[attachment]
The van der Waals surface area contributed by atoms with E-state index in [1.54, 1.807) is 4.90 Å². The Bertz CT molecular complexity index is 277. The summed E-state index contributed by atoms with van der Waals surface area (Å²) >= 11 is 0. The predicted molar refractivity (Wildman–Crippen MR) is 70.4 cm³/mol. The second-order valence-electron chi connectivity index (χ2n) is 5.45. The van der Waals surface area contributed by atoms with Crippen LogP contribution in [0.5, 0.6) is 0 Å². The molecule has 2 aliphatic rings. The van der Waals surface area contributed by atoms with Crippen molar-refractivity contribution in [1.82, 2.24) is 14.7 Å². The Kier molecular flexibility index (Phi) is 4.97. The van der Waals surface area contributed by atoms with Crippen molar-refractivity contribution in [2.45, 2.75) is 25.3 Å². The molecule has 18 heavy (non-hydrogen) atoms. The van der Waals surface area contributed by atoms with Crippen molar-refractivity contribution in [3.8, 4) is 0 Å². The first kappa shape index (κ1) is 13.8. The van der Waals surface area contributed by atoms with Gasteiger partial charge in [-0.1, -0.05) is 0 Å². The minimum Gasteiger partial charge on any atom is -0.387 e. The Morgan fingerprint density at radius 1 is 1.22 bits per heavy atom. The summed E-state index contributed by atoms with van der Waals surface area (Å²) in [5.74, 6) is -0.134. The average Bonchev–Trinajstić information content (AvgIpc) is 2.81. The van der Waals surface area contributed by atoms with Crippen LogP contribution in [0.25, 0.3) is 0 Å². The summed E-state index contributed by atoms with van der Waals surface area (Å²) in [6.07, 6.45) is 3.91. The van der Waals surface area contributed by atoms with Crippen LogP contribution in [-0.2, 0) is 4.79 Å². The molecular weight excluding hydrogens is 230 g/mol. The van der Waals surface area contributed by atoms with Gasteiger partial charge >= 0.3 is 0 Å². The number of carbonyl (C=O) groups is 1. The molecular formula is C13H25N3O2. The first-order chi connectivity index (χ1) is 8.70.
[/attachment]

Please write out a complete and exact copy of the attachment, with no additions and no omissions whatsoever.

The van der Waals surface area contributed by atoms with E-state index in [1.54, 1.807) is 4.90 Å². The Bertz CT molecular complexity index is 277. The summed E-state index contributed by atoms with van der Waals surface area (Å²) >= 11 is 0. The predicted molar refractivity (Wildman–Crippen MR) is 70.4 cm³/mol. The second-order valence-electron chi connectivity index (χ2n) is 5.45. The van der Waals surface area contributed by atoms with Crippen LogP contribution in [0.5, 0.6) is 0 Å². The molecule has 2 aliphatic rings. The van der Waals surface area contributed by atoms with Crippen molar-refractivity contribution in [1.82, 2.24) is 14.7 Å². The Kier molecular flexibility index (Phi) is 4.97. The van der Waals surface area contributed by atoms with Crippen molar-refractivity contribution in [2.45, 2.75) is 25.3 Å². The molecule has 18 heavy (non-hydrogen) atoms. The van der Waals surface area contributed by atoms with Crippen molar-refractivity contribution in [3.8, 4) is 0 Å². The first kappa shape index (κ1) is 13.8. The van der Waals surface area contributed by atoms with Gasteiger partial charge in [-0.1, -0.05) is 0 Å². The minimum Gasteiger partial charge on any atom is -0.387 e. The Morgan fingerprint density at radius 1 is 1.22 bits per heavy atom. The summed E-state index contributed by atoms with van der Waals surface area (Å²) in [5.74, 6) is -0.134. The average Bonchev–Trinajstić information content (AvgIpc) is 2.81. The van der Waals surface area contributed by atoms with Crippen LogP contribution in [0.25, 0.3) is 0 Å². The summed E-state index contributed by atoms with van der Waals surface area (Å²) in [6.07, 6.45) is 3.91. The van der Waals surface area contributed by atoms with Crippen LogP contribution in [-0.2, 0) is 4.79 Å². The molecular weight excluding hydrogens is 230 g/mol. The van der Waals surface area contributed by atoms with Gasteiger partial charge >= 0.3 is 0 Å². The number of carbonyl (C=O) groups is 1. The molecular formula is C13H25N3O2. The first-order chi connectivity index (χ1) is 8.70.